Police Detonate IED Found In Philippines
Near US Embassy
Nov. 28, 2016: A Philippine National Police bomb disposal squad member, wearing a bomb proofed suit, approaches the detonated bomb scene.
Published November 28, 2016 FoxNews.com
Authorities in Manila detonated an improvised explosive device Monday that was found in a trash bin near the U.S. Embassy. No one was reported hurt in the incident.
At least two explosions were heard as a bomb disposal unit detonated what Metropolitan Manila police Chief Oscar Albayalde later described as an IED. Authorities were forced to shut a portion of a major roadway where the device was found.
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National police chief Director-General Ronald dela Rosa said at a news conference that police believe that Maute militants could be behind an “attempted act of terrorism” that appeared to target the embassy.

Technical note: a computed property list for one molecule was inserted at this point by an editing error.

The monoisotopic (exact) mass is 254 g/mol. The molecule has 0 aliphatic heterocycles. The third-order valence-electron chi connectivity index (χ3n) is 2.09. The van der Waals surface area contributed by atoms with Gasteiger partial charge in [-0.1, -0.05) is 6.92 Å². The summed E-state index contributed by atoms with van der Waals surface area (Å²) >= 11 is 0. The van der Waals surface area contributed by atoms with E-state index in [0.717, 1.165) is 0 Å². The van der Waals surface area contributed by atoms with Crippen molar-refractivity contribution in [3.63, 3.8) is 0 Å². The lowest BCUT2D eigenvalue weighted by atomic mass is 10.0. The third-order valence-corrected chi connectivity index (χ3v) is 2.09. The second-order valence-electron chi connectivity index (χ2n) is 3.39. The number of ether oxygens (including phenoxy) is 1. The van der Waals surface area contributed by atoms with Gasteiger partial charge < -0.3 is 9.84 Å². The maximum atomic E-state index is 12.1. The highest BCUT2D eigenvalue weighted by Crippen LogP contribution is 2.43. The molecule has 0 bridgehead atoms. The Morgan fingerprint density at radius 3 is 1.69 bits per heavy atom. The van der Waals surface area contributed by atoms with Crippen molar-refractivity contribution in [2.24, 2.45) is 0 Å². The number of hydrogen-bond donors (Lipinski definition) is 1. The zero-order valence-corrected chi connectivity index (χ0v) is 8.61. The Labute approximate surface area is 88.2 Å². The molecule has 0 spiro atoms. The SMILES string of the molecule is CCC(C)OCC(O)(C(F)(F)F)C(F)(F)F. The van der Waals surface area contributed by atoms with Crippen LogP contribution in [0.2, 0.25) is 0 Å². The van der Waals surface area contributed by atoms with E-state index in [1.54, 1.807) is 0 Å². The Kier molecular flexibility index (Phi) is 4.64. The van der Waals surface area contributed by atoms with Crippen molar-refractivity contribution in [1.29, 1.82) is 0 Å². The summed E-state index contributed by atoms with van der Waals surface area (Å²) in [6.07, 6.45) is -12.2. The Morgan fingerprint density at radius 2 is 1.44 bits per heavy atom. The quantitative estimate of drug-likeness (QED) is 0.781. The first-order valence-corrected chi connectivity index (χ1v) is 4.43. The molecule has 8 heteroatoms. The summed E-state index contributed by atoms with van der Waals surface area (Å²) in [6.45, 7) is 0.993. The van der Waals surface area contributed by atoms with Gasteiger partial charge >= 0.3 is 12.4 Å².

The improvised bomb fashioned from an 81-mm mortar round, cellphone, blasting cap and a small battery could have been powerful enough to kill people within 110 yards, police officials said.
"After analysis, we can link it to the Maute because of what happened in Davao, the same (bomb) signature," dela Rosa said.
He added that the Maute group may have wanted to create a diversion after suffering heavy losses in its war against military and police in the south.
Senior Supt. Joel Coronel, the Manila city police chief, said they were checking security cameras in the area and seeking information from at least two eyewitnesses.
The trash bin where the device was found was about 22 yards from the embassy compound.
Philippine troops, backed by bomber aircraft, have recently attacked the Maute militants, including an operation launched last Thursday based on intelligence reports that the group was continuing to make bombs after the Sept. 2 bombing in Davao city, the president's hometown, military spokesman Brig. Gen. Restituto Padilla said.
Military officials say that the militants, a loosely organized group that has more than 200 members, were initially affiliated with an Indonesian terror suspect but have lately used black flags and arm and head bands with Islamic State group symbols in a possible attempt to gain support from the Middle East-based group.
The Associated Press contributed to this report.